• What did the Academy do to fight for ophthalmology’s best interests in state and federal affairs?

    Read about these and more at www.aao.org/yearinreview.


    Enjoy the Virtual Meeting

    The AAO Virtual Meeting, a free component of AAO 2015, contains 20 hours of educational content from 13 sessions that were streamed live from Las Vegas. It is available for viewing online until Feb. 15, 2016.

    Visit www.aao.org/virtual-meeting.

    AAO 2015 Archives

    Visit the Meeting Archives to download course handouts, find scientific poster abstracts, watch Videos on Demand, view syllabi from Subspecialty Day, check out AAO TV, and more. You can also find listings of Best Original Papers and Fan Favorite Video winners.

    Visit www.aao.org/aao-archives.

    2016 Abstract Submissions

    To present at AAO 2016, you must submit abstracts online. The online submitter for AAO 2016 paper/poster and video abstracts opens March 10 and closes April 12.

    To review the abstract guidelines, visit www.aao.org/presentercentral.


    Politics, Policy, and Practice Management at the Mid-Year Forum

    One of the Academy’s most important yearly meetings, the Mid-Year Forum (MYF) will be held April 13-16 in Washington, D.C. Leaders within the ophthalmology community will discuss how ophthalmologists can use politics, policy, and practice management to their best advantage in ensuring the highest quality of care for patients. Don’t miss this unique opportunity to directly advocate for your profession, learn about changes that impact how you practice, and develop key strategies for successfully implementing new approaches in your patient care.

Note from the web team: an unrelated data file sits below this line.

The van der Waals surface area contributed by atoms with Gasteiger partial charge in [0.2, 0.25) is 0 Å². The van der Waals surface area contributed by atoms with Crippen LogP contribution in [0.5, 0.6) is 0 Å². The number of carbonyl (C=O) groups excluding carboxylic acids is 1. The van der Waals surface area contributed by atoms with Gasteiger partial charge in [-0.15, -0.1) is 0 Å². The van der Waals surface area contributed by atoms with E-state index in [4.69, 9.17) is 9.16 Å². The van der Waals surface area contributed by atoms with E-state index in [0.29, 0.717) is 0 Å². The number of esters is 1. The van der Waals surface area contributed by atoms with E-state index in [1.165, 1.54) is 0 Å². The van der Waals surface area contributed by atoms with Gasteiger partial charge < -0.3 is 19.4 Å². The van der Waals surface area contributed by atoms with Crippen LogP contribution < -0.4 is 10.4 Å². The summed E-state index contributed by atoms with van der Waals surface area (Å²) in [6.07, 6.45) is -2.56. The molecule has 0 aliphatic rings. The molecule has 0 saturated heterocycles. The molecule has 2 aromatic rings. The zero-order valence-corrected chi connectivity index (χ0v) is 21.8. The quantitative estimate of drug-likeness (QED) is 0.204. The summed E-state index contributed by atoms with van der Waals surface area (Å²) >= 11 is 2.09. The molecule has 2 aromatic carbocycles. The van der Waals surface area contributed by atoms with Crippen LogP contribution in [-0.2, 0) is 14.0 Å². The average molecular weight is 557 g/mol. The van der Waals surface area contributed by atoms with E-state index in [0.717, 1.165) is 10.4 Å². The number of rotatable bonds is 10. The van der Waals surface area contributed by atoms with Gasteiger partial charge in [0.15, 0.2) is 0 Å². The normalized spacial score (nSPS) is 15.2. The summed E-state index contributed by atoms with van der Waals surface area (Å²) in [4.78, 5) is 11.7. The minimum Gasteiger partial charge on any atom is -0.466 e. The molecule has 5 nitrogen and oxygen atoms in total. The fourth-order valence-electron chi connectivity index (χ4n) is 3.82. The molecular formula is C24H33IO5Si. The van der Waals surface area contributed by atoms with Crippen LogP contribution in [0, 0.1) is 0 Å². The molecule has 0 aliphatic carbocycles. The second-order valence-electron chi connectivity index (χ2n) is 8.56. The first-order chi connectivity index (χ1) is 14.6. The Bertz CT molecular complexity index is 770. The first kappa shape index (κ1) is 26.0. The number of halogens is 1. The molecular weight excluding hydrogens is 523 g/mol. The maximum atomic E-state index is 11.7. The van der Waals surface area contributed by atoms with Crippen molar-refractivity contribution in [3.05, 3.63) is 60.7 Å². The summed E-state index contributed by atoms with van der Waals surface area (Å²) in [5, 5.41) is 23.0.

Congressional Advocacy Day (CAD). Advocate on Capitol Hill for your patients and practice. Attendees are briefed on the Academy’s key legislative priorities and will learn how to successfully lobby Congress for quality patient care. On April 14, participants will meet with members of Congress and congressional staff.

    Capitol Hill in 2015
    CAPITOL HILL IN 2015. Rep. Susan Brooks (right, R-Ind.) meets with the Indiana delegation, which includes the following members (from left to right): Louis B. Cantor, MD, Senior Secretary for Clinical Education; Yara P. Catoira-Boyle, MD, Leadership Development Program participant; Kimberly S. Williams, MBA, executive director of the Indiana Academy of Ophthalmology; and Tina G. Damarjian, MD, and Matthew S. Zore, MD, Advocacy Ambassador Program participants.

    Practice management and policy panels. Learn about key health policy initiatives and how physicians and practice managers can successfully implement innovative strategies to navigate them. Key topic areas will include the future reimbursement landscape, from alternative payment models to the merit-based incentive payment system; effective use of the IRIS Registry to benefit your practice; and the impact of public reporting of outcome data and ways to ensure that the information being released is accurate, clinically relevant, and risk adjusted.

    Keynote Speech. Bob Woodward, award-winning journalist and Washington Post associate editor, will deliver a keynote presentation titled Presidential Leadership and the Price of Politics during dinner on April 14.

    Academy Council meeting. Unite with your colleagues from ophthalmic subspecialty and state societies to discuss key issues facing our profession. The Council serves as an advisory body to the Board of Trustees and conveys members’ top recommendations for the good of the profession.

    Register. The MYF is open to all Academy members. Preregistration is available until March 21. The registration fee is $200 until March 1 and $250 after March 1 and onsite. The fee includes MYF materials and event-specific meals. Academy members may register to attend only CAD, which is free.

    For more information and to register, visit www.aao.org/myf.